First of all, we need to create audio files of different formats. This can be easily done with pcm_conv. It does not need to be installed. It is "portable", just run it as is:
Code: Select all
$ ./pcm_conv tabla.wav tabla-24bit_96kHz.wav -b 24 -f 96000

=================================================================
Module Info:

Short name: WAVE PCM Converter
Long name : Convert PCM format for WAVE files
Copyright : Copyright (c) 2009-10 PetrovSE
Version   : 1.0.3.0
Build     : Oct 19 2010, 13:09:52
=================================================================

Input file : tabla.wav
Samples rate    = 44100 Hz
Channels        = 2
Bits per sample = 16 (fixed)

Output file: tabla-24bit_96kHz.wav
Samples rate    = 96000 Hz
Channels        = 2
Bits per sample = 24 (fixed)


EXPERIMENT with OSS4

Step 1: Boot the LiveCD, remove PulseAudio, ESound, etc., and install OSS4 following the manual viewtopic.php?f=3&t=3933#p17316

You may notice some strange error messages on terminal:
Code: Select all
[root@archiso arch]#  /etc/rc.d/oss start
:: Starting Open Sound System                                            [BUSY]
ERROR: Module snd_hda_codec_idt is in use
ERROR: Module snd_hda_codec is in use by snd_hda_codec_idt
ERROR: Module snd_hwdep is in use by snd_hda_codec
ERROR: Module snd_pcm is in use by snd_hda_codec
ERROR: Module snd_timer is in use by snd_pcm
ERROR: Module snd_page_alloc is in use by snd_pcm
                                                                         [DONE]

Such errors can be safely ignored. If osstest plays music, everything is O.K.

To find out, which audio formats are supported by OSS4 for your soundcard, run "ossinfo -v9":
Code: Select all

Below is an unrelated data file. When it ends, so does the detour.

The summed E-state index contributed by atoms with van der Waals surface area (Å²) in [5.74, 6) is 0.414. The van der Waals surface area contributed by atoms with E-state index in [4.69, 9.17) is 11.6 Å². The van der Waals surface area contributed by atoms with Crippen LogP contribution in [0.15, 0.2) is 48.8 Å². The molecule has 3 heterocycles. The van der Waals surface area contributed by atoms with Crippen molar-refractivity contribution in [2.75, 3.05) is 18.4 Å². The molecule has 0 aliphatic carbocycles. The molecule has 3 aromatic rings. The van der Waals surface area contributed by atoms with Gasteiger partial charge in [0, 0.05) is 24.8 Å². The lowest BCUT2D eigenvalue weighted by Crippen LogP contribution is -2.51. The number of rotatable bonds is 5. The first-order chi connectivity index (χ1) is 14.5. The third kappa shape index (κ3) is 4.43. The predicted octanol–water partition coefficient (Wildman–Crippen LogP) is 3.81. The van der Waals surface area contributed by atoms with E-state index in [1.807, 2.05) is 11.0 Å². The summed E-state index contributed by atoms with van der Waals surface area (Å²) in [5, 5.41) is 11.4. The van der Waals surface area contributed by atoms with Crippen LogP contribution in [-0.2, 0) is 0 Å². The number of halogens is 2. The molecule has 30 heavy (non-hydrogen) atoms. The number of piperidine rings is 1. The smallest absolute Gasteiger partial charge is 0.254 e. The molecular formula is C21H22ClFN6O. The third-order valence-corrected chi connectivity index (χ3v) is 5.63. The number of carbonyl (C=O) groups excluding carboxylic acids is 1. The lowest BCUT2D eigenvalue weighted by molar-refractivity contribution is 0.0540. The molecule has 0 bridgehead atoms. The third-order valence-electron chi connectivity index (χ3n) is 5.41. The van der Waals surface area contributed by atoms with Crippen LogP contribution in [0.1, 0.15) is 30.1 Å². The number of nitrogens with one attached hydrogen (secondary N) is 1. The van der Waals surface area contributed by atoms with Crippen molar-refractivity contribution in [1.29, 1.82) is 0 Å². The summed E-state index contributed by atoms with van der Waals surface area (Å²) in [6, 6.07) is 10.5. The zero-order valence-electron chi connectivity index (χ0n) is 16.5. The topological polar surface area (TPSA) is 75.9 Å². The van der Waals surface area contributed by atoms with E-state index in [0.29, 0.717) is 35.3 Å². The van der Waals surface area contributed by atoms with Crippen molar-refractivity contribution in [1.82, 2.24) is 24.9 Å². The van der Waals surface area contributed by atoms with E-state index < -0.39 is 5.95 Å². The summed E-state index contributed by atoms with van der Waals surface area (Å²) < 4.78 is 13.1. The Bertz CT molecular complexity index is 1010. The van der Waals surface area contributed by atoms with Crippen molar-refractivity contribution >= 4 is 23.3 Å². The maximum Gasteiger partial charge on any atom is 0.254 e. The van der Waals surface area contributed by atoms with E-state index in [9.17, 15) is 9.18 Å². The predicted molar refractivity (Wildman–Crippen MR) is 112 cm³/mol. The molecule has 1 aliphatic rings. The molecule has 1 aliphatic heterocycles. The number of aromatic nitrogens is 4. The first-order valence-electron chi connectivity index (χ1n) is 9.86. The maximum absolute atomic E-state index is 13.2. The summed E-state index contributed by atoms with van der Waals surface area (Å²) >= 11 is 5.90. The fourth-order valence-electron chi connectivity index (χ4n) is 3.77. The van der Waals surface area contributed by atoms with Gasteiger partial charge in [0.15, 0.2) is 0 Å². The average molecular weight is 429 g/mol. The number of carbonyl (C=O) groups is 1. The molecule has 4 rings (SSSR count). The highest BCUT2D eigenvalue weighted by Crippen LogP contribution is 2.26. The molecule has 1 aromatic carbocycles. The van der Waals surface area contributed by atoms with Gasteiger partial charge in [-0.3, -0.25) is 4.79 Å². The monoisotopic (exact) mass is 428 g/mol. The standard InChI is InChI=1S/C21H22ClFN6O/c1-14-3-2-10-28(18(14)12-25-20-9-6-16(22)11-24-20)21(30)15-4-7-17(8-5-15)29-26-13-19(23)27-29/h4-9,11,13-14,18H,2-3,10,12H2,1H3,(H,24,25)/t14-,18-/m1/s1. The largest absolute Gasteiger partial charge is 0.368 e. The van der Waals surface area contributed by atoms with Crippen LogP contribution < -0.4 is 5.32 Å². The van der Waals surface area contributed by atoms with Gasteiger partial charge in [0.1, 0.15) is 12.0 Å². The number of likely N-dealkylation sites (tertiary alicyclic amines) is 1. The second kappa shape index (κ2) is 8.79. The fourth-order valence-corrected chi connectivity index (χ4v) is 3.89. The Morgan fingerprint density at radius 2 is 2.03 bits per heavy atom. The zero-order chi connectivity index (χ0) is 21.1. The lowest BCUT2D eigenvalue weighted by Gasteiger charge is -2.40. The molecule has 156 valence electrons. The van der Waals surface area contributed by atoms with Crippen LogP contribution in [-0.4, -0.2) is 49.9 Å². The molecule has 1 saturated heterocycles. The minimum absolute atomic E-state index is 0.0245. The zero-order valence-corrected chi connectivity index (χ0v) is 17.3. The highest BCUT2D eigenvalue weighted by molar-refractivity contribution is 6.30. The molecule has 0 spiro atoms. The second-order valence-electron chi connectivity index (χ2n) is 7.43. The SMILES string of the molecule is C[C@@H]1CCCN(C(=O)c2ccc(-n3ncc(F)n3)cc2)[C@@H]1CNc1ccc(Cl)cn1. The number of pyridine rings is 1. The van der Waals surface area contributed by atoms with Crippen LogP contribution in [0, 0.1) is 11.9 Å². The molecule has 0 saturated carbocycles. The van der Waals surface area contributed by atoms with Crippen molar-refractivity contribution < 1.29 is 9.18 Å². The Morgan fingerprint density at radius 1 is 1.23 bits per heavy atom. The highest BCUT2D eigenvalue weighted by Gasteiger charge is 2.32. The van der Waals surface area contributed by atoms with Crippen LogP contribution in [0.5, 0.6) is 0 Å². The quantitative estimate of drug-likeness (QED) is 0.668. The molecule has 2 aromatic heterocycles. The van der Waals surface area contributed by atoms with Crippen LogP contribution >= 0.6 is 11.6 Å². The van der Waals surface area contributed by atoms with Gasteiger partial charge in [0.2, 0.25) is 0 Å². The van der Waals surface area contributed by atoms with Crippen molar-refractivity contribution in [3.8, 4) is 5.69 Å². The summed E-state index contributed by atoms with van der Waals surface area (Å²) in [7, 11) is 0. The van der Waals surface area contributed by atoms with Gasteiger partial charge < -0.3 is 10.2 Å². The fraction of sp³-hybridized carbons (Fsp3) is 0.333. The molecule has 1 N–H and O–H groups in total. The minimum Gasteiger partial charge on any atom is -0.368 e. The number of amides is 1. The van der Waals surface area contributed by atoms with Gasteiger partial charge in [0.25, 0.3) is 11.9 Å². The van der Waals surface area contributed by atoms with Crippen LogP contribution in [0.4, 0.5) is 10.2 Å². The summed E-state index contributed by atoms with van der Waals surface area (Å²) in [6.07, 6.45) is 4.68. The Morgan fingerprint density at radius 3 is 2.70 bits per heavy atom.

$ ossinfo -v9
Version info: OSS 4.2 (b 2004/201101060828) (0x00040100) GPL
Platform: Linux/i686 2.6.36-ARCH #1 SMP PREEMPT Wed Dec 29 17:44:37 UTC 2010 (archiso)

Number of audio devices:   4
Number of audio engines:   8
Number of MIDI devices:      0
Number of mixer devices:   1


Device objects
0: osscore0 OSS core services
1: oss_hdaudio0 Intel HD Audio interrupts=17285 (17285)
    HD Audio controller Intel HD Audio
    Vendor ID    0x808627d8
    Subvendor ID 0x102801cc
     Codec  0: STAC9200 (0x83847690/0x102801cc)
     Codec  1: Conexant2bfa (0x14f12bfa)
2: oss_usb0 USB audio core services

MIDI devices (/dev/midi*)

Mixer devices
0: High Definition Audio STAC9200 (Mixer 0 of device object 1)
    Device file /dev/oss/oss_hdaudio0/mix0, Legacy device /dev/mixer0
    Priority: 10
    Caps:
    Device handle: PCI01cc1028-0000:00:1b.0-mx01
    Device priority: 10


Audio devices
HD Audio play pcm                 /dev/oss/oss_hdaudio0/pcm0  (device index 0)
    Legacy device /dev/dsp0
    Caps: DUPLEX TRIGGER MMAP
    Modes: IN/OUT
      Out engine  1: 0/HD Audio play pcm
                     Available for use
      Engine      2: 4/HD Audio play pcm (vmix)
                     Available for use
      Engine      3: 5/HD Audio play pcm (vmix)
                     Available for use
      Engine      4: 6/HD Audio play pcm (vmix)
                     Available for use
      Engine      5: 7/HD Audio play pcm (vmix)
                     Available for use
    Input formats (0x00001010):
      AFMT_S16_LE   - 16 bit signed little endian
      AFMT_S32_LE   - 32 bit signed little endian
    Output formats (0x00001010):
      AFMT_S16_LE   - 16 bit signed little endian